THE considerably warm start to the year has led to a spike in water use in Tamworth.
Daily water consumption topped 41 megalitres a day in January, while daily rates have dropped below 27 megalitres, council is urging the community to use water wisely.
Tamworth Regional Council’s Director Water and Waste, Bruce Logan, said the levels of water consumption have followed the usual seasonal trends recorded during an ongoing dry spell.
“There has been a higher than usual use of water in Tamworth in the first quarter of this year due to the an extended period of warmer than usual weather along with no substantial rainfall,” Mr Logan said.
“When there is little rain, householders turn on their taps to water their gardens and lawns.”
He anticipated water use to drop as the temperatures continued to cool.
“The average daily consumption in Tamworth during January was high at 41 megalitres a day but this has dropped with the advent of colder weather and based on the usual trend we expect this to continue over winter,” he said.
“In the past seven days the average daily consumption has been 26.5 megalitres a day in Tamworth.”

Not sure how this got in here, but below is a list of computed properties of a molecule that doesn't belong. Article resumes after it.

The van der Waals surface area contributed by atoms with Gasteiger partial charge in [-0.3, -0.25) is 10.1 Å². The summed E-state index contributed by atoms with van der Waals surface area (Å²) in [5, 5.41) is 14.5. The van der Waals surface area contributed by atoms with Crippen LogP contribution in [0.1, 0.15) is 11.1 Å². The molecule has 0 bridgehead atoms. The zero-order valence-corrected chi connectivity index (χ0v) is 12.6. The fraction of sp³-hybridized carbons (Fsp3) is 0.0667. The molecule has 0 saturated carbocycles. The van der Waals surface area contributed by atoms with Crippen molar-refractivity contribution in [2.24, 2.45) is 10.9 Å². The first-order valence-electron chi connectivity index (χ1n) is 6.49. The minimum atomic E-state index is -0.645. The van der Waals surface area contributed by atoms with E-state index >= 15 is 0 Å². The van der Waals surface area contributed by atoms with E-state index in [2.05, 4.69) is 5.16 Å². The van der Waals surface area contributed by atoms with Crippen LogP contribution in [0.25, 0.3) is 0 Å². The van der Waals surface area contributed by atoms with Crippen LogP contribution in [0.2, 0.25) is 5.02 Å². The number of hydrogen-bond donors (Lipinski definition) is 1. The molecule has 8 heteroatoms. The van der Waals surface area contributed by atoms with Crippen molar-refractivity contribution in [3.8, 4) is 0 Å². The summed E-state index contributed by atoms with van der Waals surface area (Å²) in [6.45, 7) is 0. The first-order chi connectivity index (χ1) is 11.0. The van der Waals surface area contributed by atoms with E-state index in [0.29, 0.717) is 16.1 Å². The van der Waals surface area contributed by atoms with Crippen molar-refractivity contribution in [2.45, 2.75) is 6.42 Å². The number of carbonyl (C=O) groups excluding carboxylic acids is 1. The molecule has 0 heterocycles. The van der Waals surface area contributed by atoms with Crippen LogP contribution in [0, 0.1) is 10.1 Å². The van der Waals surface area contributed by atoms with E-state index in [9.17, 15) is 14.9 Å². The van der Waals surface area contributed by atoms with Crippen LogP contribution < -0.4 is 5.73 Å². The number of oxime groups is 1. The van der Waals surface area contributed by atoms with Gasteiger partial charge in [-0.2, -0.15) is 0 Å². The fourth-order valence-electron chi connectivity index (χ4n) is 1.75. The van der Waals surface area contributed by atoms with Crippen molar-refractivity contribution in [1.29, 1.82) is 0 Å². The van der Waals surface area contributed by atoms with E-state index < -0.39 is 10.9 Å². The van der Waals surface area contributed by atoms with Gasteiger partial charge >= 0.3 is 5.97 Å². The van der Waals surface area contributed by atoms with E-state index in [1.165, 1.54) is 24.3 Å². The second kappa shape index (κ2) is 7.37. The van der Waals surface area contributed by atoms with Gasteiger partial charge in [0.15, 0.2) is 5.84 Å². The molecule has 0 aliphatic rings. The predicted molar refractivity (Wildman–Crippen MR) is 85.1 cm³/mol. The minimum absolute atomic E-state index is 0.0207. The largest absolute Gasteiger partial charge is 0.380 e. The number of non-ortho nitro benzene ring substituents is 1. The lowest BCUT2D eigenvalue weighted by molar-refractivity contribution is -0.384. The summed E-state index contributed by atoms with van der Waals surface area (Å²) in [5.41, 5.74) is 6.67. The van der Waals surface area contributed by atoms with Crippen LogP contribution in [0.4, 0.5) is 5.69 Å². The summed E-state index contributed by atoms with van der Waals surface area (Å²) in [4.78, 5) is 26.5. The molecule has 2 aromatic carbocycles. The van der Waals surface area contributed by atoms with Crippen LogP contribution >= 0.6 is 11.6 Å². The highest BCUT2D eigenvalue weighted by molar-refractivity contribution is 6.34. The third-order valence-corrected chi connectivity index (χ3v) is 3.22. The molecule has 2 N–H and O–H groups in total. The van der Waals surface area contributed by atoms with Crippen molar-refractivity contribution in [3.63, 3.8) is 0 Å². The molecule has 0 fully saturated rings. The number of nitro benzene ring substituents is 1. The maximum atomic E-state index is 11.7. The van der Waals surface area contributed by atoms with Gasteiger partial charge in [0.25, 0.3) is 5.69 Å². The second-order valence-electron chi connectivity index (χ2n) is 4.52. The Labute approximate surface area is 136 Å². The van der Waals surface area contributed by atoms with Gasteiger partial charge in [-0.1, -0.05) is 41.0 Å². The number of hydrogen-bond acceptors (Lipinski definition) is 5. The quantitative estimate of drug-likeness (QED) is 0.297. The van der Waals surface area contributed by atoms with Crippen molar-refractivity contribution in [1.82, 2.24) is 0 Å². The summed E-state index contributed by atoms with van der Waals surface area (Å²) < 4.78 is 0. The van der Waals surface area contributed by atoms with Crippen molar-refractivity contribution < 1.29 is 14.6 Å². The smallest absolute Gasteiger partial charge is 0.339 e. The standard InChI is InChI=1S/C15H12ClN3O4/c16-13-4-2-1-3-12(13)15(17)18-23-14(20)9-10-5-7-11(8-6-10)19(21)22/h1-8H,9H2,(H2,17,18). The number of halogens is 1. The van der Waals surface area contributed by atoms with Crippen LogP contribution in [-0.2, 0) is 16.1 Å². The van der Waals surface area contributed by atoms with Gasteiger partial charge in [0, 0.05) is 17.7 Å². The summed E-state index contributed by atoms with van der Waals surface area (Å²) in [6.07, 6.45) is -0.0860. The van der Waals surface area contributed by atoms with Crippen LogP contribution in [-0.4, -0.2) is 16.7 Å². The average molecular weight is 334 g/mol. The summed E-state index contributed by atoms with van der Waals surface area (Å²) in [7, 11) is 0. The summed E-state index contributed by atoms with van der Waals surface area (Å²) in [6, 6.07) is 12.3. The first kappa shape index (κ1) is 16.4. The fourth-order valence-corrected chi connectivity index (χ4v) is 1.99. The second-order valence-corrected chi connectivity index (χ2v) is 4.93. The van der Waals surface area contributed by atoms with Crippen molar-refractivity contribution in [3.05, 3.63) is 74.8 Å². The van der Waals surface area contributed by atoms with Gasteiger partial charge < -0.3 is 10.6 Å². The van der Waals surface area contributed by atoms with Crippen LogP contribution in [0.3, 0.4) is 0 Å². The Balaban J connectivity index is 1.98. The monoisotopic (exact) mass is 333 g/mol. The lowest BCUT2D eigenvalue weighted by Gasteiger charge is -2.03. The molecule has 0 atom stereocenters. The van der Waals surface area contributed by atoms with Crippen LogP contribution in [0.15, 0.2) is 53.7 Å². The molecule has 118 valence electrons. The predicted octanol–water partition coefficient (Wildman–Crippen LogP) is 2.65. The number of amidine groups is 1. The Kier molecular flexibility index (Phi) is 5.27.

Mr Logan said residents across the region’s seven water supply areas are always urged to use water wisely.
“Our community is generally very responsible when it comes to conserving water,” he said.
“As the dry weather conditions continue this will become even more important.”
Chaffey Dam’s capacity has dropped more 22 per cent since the start of the year, but Tamworth, Moonbi-Kootingal, Attunga and Barraba remain on permanent water conservation measures, the lowest-level of restrictions in the region.
Outer communities relying on rivers for water supply, including Manilla, Bendemeer and Nundle, all have tighter restrictions in-place.
Nundle residents are currently on level three water restrictions, but with continued dry weather the village could move to level four where all outdoor watering stops except for the well-being of animals.
Manilla is on level two restrictions and Bendemeer is on level one.
A quarterly-report on council’s budget revealed council registered a $1 million increase in income flowed into its water fund following a surge in consumption at the start of the year.
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